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Fight of the Century: Localization in a Globalized World


#1

Fight of the Century: Localization in a Globalized World

Richard Heinberg

CD editor's note: The following is an excerpt from Richard Heinberg's latest book, Afterburn: Society Beyond Fossil Fuels (New Society/April 2015), which appears at Common Dreams with the kind permission of the author and publisher.


#2

What if politicians had to genuinely debate something like this with each other before advancing further to serious and worthy contender?


#3

One thing keeps striking me these past few days. In the 1960's, we faced all manner of threats, and needed to mobilize to meet those threats. One thing we couldn't do is spend endless hours sitting at a computer or using a smart phone, researching and discussing it. All we could do was use word of mouth, radio ads, flyers on lampposts, and a land line phone, all to summon ourselves to demonstration after demonstration in the streets, in the parks, and everywhere, as well as hold actual town halls and similar direct contact meetings.

Somehow, that all worked. We got a war stopped, and just maybe we helped overthrow two corrupt presidents. By contrast today, we seem to be slipping backwards, and I say "We," because I assume I'm talking about those of us who want to see revolutionary change again.

As my brother lay dying over a year ago, he constantly urged me to, "Put down the (expletive deleted) Internet, and go get involved in life!" Amen. Time for direct action ...


#4

This is a most excellent article. My faith in CD is somewhat restored. I'm saving this piece, sending it to others, and looking for the book. Awareness is the first step of preparedness.

Undoubtedly, a thorny path lies ahead (and has already begun to appear for many of us). Whoever and wherever we are, there are things we can do. Action, any activity from feeding hummingbirds and gardening to manning food banks and volunteering at the local library, or whatever local need appears, is empowering.


#5

From this incisive article:

"The convergence of debt bubbles, economic contraction, and extreme inequality is hardly unique to our historical moment. A particularly instructive and fateful previous instance occurred in France in the late 18th century. The result then was the French Revolution, which brought with it war, despotism, mass executions—and an utter failure to address underlying economic problems. So often, as in this case, nations suffering under economic contraction double down on militarism rather than downsizing their armies so as to free up resources. They go to war, hoping thereby both to win spoils and to give mobs of angry young men a target for their frustrations other than their own government. The gambit seldom succeeds; Napoleon made it work for a while, but not long. France and (most of) its people did survive the tumult. But then, at the dawn of the 19th century, Europe was on the cusp of another revolution—the fossil-fueled Industrial Revolution—and decades of economic growth shimmered on the horizon. Today we are just starting our long slide down the decline side of the fossil fuel supply curve."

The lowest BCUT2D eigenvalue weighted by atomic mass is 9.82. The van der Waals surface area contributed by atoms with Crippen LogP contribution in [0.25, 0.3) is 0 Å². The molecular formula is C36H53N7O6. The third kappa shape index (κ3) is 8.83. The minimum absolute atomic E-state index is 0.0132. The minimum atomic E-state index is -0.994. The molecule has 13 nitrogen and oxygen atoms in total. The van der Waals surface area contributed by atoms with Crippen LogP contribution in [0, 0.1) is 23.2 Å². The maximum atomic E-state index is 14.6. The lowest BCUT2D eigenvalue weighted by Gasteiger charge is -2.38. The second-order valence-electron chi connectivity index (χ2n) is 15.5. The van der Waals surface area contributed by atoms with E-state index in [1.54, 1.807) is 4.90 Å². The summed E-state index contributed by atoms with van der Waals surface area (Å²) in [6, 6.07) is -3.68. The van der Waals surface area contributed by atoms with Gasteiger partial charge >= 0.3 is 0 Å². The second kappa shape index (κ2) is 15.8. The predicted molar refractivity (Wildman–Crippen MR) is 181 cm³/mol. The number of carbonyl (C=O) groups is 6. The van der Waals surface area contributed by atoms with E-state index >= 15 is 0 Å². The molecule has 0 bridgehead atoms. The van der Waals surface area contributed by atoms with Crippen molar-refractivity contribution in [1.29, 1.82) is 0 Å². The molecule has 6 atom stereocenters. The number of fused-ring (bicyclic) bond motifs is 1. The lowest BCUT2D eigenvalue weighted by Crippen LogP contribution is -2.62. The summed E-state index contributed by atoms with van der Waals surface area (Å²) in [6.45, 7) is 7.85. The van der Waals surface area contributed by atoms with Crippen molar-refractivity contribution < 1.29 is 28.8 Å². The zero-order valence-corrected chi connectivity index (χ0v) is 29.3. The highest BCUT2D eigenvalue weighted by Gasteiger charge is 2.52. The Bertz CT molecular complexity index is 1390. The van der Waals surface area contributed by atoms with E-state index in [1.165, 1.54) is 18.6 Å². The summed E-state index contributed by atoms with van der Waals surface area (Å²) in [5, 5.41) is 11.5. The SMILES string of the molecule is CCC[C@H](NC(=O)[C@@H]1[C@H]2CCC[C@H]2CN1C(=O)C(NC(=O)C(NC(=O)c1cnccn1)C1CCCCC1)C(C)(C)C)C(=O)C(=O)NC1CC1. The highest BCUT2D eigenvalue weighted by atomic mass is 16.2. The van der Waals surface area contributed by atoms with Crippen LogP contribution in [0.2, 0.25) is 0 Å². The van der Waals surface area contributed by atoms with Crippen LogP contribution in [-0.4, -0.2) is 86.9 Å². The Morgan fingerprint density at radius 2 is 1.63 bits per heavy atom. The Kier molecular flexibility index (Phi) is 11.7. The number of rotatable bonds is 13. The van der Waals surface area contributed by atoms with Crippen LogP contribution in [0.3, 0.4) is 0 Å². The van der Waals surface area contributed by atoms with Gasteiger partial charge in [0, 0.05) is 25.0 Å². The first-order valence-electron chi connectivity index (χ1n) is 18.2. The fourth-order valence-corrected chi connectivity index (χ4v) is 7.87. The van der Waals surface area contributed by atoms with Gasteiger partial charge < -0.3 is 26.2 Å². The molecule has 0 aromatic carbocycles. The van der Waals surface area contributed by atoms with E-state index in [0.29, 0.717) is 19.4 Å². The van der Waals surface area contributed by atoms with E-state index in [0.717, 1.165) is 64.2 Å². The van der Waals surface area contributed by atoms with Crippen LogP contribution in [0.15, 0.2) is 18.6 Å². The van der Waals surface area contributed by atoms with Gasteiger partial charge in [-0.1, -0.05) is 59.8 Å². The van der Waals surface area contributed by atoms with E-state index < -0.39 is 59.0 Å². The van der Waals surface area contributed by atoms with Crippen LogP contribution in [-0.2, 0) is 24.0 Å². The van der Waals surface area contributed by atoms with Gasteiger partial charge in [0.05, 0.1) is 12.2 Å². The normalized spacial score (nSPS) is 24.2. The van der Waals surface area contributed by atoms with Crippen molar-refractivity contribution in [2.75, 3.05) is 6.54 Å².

Repeated to remind the forum faux revolutionaries that what they seem bent on creating may lead to further authoritarian-style right wing controls rather than salvation.

No mention of TPP and trade treaties that are as much in place to facilitate corporate exploitation of other nations' assets as they are to kneecap laws in place to protect workers and environmental assets. These are another barrier to finding ways to offset what now is an inevitable collapse taking place through 3 primary venues:

  1. Collapse of the natural world
  2. Collapse of the faux economies in paper products devoid of genuine worth (traded into the many trillions)
  3. Collapse based on a world awash in weapons from those used by street thugs, police, and drug dealers to those deployed by guerilla and "professional" armies and the like

Perhaps Mr. Heinberg spoke of TPP and TIPP in his new book. This was an excerpt, after all.


#7

The course I've taken as a US citizen over the last 20-some years is as an advocate for modern mass transit, electric rail and fuel efficient hybrid/electric buses, not to complement automobiles but to reduce dependency upon them and reduce the necessity for long-distance travel and transport overall.

According to the philosophical prescriptions of New Urbanism, urban/suburban travel consists of 4 basic modes: cars/trucks, mass transit, walking and bicycling. Cars/trucks inherently present a severe impediment, not only to other basic modes of travel, but to the cars/trucks mode as well. In order for motorized modes of travel and transport to optimally function, the other modes must also function.

This travel mode dicotomy can be compared to scales of economy which vary from local, regional, state, national and global. The global economy, like the cars/trucks mode of travel, functions optimally when the lesser scales of economy also function. And like the cars/trucks travel mode, the global economy presents a severe impediment to the lesser economies. In other words, a dominant global economy will self-destruct in the same way that urban/surburban environs self-destruct when the cars/trucks mode of travel dominates.

My course of action prescribes building the lesser economies that can reduce the dominance of the big business global economy that only exists because poor people can be exploited for their labor and the environmental impact of motorized travel ignored. The technologies with the most capability to direct a course of action are plug-in hybrid EVs matched to rooftop photovoltiac solar arrays. Big business would rather consumers believe all-battery Tesla and hydrogen fuel cell EVs are the future, but that is just another lie.